Why I’m quitting healthcare

This week marks the end of a ~six year stage of my career where I tried to make an impact in healthcare.

I consulted firms spanning the healthcare industry from pharma to billing and coding, I worked in hospitals affecting change on the front lines, I started a health IT firm to enable massive efficiency gains in surgery, and I poured my heart into another health IT firm working to revolutionize patient access. On the side I participated in and supported Hacking Medicine, and I encouraged and mentored other healthcare innovators.

As a consultant, success was measured in improvements to my clients’ bottom line, and I enjoyed working to this end.

The best minds of my generation are thinking about how to make people click ads. That sucks. — Jeff Hammerbacher

But in healthcare, success was measured in improvements to the bottom line and in improvements to people’s health — indeed improvements to human life. By this measure, I found an intrinsic gratification difficult to overstate.

But alas, I’m not seeing or feeling an impact of my hard work; I’m not seeing improvements to human life. And I’m burnt out.

But what if I’m not alone?

Smart, hungry people should be able to swoop in and make immediate, meaningful impacts in healthcare. After all:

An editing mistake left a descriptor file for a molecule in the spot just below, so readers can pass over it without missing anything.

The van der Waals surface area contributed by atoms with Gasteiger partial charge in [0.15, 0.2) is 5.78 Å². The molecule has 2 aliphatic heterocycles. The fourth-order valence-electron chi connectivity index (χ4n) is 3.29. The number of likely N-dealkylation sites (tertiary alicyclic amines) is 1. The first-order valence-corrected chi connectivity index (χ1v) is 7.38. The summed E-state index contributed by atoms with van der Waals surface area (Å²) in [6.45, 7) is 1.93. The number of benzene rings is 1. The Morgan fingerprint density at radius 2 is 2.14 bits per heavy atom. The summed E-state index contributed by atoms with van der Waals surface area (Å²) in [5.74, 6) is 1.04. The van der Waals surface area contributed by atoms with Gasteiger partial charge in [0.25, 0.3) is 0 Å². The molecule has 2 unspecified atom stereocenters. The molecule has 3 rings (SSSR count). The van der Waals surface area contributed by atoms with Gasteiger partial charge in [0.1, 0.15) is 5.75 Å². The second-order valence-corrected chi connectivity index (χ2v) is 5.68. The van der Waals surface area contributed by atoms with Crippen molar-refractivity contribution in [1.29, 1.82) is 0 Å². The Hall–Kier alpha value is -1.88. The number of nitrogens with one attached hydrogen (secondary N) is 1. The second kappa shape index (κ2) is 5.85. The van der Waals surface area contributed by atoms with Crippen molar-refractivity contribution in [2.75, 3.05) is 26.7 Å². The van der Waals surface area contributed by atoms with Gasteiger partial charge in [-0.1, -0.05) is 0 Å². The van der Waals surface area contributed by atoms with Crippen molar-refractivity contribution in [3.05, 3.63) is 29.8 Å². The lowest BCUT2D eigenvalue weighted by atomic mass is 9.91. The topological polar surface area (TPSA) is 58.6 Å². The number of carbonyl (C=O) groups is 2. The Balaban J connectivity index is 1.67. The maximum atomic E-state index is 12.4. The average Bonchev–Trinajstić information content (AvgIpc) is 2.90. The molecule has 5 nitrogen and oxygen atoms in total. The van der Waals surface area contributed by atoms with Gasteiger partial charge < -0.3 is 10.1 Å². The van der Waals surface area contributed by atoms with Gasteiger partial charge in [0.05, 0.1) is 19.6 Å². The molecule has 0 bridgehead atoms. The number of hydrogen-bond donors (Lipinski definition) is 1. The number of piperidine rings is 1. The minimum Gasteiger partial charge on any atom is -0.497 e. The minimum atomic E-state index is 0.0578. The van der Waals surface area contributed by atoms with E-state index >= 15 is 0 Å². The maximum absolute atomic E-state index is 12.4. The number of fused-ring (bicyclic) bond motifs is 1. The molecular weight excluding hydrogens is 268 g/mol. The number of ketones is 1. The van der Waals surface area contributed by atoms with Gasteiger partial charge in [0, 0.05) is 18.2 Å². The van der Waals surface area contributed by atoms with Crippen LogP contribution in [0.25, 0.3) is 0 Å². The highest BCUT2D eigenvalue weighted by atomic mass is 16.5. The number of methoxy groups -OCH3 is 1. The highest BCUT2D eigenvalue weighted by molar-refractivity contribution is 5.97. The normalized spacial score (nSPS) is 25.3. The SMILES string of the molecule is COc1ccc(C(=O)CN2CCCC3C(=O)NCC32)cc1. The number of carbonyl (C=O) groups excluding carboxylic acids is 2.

The problem is well defined:

Opportunities have been neatly enumerated:

And capital is flowing in to help:

Bessemer Venture Partners estimates $4.5B of capital has been invested in healthcare startups recently

Wait, but why?

How did healthcare become such a massive opportunity?

I worry that, healthcare in the United States is so deeply, systemically flawed that even seismic shifts like the Affordable Care Act may not be enough to shake loose the low hanging fruit.

What if politicians continue their threats of regression over progression.

What if the industry continues to trip over itself. What if so-called leaders of the revolution make foolish, dis-honest mis-steps? What if the healthcare old guard uses cheap tricks to fight off those bringing the most value? And what if healthcare innovators never get a chance to prove themselves?

Ugh. I’m sad that I’m not the first to leave healthcare, and worry I won’t be the last.

To those who stick it out and find a way to make an impact, first beer’s on me.

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